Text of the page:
Recent diary entries
OSM Tasking Manager - allows a group of mappers to coordinate and divide up mapping tasks geographically.
Through this I discovered...
Humanitarian OpenStreetMap Team - OSM for a cause! You need nothing more than Potlatch to make a difference.
And through that I discovered...
Walking Papers - Offline and portable OSM mapping still kinda sucks, so Walking Papers allows printing sections of OSM on paper, then scanning your notes back in to work with them online.
I made an interesting discovery while verifying streets near my neighborhood in San Diego. There was about a mile's worth of streets charted in one little area that simply didn't appear in Yahoo's aerial imagery, so I investigated them in person. Turns out they really *aren't* there. I placed a marker to mark the imaginary intersection of Buchanan and Oklahoma Streets, roughly the center of the place where they all appeared before I corrected the map.
In reality, the phantom "streets" traced the contours of little valleys in the canyon by the neighborhood. Some of the streets just extended existing streets far beyond their real length, others (such as the aforementioned Buchanan and Oklahoma) seem to have been made up entirely.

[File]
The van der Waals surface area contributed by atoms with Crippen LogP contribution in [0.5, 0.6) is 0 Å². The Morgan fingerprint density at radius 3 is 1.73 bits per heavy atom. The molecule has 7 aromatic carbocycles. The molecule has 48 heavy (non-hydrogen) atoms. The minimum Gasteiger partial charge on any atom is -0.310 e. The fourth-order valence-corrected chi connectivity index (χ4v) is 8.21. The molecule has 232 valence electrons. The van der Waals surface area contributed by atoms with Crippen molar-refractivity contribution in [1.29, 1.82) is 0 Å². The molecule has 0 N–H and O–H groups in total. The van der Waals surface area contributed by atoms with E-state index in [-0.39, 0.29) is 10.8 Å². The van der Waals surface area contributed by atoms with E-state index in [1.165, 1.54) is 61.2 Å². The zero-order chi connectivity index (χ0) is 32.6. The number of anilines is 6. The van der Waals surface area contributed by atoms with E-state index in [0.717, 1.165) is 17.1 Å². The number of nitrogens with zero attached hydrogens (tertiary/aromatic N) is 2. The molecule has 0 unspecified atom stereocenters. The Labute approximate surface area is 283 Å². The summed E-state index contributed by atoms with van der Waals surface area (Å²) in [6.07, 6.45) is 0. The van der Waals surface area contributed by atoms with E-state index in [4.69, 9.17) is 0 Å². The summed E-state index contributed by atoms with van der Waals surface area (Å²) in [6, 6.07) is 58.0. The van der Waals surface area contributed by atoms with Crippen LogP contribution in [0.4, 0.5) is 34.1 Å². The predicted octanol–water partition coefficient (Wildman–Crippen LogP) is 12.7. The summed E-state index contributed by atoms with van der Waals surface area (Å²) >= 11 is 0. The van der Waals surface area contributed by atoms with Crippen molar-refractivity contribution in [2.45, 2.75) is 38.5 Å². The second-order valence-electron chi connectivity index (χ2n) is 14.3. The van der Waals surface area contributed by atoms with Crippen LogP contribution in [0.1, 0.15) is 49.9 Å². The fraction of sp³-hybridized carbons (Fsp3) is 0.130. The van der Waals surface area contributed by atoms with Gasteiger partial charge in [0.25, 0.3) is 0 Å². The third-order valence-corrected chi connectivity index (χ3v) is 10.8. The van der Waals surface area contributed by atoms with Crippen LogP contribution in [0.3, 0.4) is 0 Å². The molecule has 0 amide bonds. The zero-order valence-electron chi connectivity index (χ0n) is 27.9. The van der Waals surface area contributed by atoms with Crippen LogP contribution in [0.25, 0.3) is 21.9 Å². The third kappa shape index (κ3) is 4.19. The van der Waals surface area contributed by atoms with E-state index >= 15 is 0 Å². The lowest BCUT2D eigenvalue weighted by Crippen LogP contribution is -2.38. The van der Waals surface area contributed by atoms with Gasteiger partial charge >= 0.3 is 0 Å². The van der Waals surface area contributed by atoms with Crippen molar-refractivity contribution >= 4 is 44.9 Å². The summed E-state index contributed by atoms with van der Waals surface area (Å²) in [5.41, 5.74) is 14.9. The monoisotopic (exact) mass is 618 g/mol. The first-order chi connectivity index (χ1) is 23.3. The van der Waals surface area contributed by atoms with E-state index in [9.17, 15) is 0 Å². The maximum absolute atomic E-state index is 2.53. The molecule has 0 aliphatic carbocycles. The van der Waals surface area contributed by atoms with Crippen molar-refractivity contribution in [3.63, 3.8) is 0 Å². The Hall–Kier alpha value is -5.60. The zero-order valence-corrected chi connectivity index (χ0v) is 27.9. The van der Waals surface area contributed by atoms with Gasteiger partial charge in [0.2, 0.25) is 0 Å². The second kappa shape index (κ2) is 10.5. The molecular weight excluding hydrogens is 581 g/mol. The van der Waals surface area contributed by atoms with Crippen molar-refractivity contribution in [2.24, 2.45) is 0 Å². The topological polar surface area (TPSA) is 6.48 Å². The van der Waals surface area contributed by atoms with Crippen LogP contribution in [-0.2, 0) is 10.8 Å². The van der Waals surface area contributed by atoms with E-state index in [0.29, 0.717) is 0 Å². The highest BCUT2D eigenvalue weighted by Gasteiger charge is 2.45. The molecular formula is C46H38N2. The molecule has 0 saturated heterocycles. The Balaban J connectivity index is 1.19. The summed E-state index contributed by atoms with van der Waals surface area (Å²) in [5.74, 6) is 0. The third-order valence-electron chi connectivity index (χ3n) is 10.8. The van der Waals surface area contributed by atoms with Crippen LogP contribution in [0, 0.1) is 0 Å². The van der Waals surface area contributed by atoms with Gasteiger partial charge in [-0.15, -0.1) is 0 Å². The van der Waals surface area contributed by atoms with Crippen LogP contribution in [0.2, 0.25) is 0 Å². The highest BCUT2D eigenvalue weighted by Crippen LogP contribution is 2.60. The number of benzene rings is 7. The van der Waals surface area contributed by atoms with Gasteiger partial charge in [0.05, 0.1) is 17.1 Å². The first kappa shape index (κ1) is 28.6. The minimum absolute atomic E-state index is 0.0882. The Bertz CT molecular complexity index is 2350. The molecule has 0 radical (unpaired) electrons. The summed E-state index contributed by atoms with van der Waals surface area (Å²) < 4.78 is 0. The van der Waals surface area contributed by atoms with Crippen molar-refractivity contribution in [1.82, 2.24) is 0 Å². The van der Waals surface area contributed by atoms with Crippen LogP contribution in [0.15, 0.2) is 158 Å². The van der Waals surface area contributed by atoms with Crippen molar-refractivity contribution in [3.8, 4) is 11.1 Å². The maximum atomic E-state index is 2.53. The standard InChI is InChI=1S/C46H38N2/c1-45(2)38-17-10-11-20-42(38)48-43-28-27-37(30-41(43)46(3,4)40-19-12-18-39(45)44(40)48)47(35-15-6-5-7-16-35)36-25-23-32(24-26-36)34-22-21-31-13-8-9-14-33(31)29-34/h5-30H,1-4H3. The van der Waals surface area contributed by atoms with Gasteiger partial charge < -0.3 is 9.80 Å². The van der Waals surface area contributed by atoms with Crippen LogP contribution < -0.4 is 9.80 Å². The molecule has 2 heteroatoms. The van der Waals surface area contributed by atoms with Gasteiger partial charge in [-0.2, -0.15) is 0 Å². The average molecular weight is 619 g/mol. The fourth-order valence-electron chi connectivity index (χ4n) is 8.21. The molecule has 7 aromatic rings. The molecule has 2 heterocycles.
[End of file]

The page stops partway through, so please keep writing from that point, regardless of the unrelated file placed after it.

Where did those streets come from? Not sure. But I learned a little more about the history of the data, and that may lend itself to some guesses. I found San Diego's GIS data, and it shows the same phantom streets that were in the TIGER data--so it seems to follow that the TIGER data came from the City of San Diego. A historical note accompanying the data mentions that the it was originally compiled by the local gas and electric utility (SDG&E), then handed over to the city government in 1990.
Maybe the utility company invented those streets to watch out for anyone leaking their data? Or, as my wife suggests, maybe the streets were planned streets that never came into being? or roads that once existed but are gone now? I guess I will have to look up some older maps at the library to solve the mystery.